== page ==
IRS

Number of corporations has dropped since the 1980s

Share of business returns filed by C corporations has dropped 16.6% to 4.9% 1980-2012 with sole proprietorships filing the majority of business returns. At the same time, the net income reported by C corporations has dropped since 1980 from 68.0% to 37.1% in 2012.

A simple matrix of business structures and Pass-Through Businesses: Data and Policy provide more information but one thing you need to know is:

The majority of companies in the United States are pass-through businesses. These businesses are not subject to the corporate income tax; instead, their income is reported on their owners’ tax returns and subject to the individual income tax.

Data Source: IRS https://www.irs.gov/uac/soi-tax-stats-integrated-business-data Table 1: Selected financial data on businesses. 

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Volatility of the Highest US Incomes

For my book, I create a set of graphs that show the extreme volatility of very highest incomes over the past 10 years. Most of the data comes from the IRS directly or from IRS data collected and analyzed by Saez and Piketty for the World Top Incomes Database. However, there is a set of statistics focused on hedge fund managers that has been collected over the years by AR: Absolute Returns + Alpha that show, what I believe to be, the highest incomes in the United States.

Line graphs were create in OmniGraphSkecher and annotated in Adobe Illustrator.

 

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Four Ways to Visualize US Income Inquality

During the course of making my book, I tried to solve the problem of representing the extreme income inequality in the United States using several different graphic approaches. In some cases, I was working with a single data set like The World Top Incomes Database or the Congressional Budget Office. In others graphics, I combined this data with data from Forbes, IRS, and AR: Absolute Returns + Alpha.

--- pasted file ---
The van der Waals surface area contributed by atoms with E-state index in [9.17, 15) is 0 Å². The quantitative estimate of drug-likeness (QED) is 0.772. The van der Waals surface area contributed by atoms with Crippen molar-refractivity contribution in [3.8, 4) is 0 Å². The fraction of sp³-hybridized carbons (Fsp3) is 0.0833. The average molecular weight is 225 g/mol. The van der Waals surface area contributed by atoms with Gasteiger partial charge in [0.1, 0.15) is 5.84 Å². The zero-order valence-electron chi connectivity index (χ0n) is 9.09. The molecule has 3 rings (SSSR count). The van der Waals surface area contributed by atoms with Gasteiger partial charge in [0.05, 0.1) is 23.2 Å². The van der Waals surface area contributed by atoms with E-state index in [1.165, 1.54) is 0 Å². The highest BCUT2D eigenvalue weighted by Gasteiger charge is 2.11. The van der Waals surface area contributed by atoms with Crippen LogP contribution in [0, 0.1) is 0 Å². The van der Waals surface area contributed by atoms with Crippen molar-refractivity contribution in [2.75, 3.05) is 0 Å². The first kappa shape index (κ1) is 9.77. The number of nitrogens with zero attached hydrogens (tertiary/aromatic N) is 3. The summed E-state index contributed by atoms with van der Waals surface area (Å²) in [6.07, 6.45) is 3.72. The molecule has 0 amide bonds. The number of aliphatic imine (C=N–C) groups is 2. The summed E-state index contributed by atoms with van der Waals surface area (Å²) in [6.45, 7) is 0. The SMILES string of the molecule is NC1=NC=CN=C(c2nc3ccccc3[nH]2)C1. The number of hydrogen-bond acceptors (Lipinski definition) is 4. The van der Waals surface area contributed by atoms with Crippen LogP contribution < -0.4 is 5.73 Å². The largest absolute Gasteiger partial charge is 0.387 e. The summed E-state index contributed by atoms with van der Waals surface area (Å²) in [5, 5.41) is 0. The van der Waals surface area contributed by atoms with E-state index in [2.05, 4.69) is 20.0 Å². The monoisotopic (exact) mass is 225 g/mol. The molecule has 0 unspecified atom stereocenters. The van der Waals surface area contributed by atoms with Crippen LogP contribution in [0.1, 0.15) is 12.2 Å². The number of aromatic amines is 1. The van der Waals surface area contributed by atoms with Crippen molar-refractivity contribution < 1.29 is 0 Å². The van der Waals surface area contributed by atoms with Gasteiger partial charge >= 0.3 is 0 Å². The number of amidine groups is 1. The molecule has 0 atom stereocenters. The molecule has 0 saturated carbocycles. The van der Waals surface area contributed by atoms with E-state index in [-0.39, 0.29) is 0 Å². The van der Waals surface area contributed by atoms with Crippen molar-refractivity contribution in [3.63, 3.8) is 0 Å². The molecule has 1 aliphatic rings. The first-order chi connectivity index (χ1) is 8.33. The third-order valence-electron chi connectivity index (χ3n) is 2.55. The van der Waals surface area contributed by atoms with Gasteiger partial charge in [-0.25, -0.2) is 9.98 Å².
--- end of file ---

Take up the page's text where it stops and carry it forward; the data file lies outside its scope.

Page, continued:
Treemap was created using R and the people icons were added in Illustrator, while the cumulative share graphs and the dot plots were create in OmniGraphSkecher.

 

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Comparing Income, Corporate, Capital Gains Tax Rates: 1916-2011

Due to popular demand, I have updated my 2010 graph on top marginal tax rates. In addition, during this year's tax season, I will be selling copies of my Top Marginal Tax Rates graph as a tabloid size 11"x17" poster.  

FYI, your marginal tax rate is the rate you pay on the "last dollar" you earn; but when you view the taxes you paid as a percentage of your income, your effective tax rate is less than your marginal rate, especially after you take into account the deductions and exemptions, i.e. income that is not subject to any tax.

Tax Data: Married filing jointlyCapital Gains & Regular,Historical CorporateCorporate Tax Schedule (page 16) pdf

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Comparing Marginal Tax Rates Including Payroll Taxes: 2009

Updated April 13, 2010:  I don't think my original labels were clear so I tried to fix it with new labels and I reorder the graphs. This is a new infographic illustrating the marginal federal tax rate applied to different salaries. It shows the difference between the combined rate levied on an employee (Income + SSN + Medicare marginal tax rate) and the additional rate levied on the employer, i.e. the payroll tax (SSN + Medicare tax) I am using the same examples that I created in the previous six graphics looking at the average tax rate.

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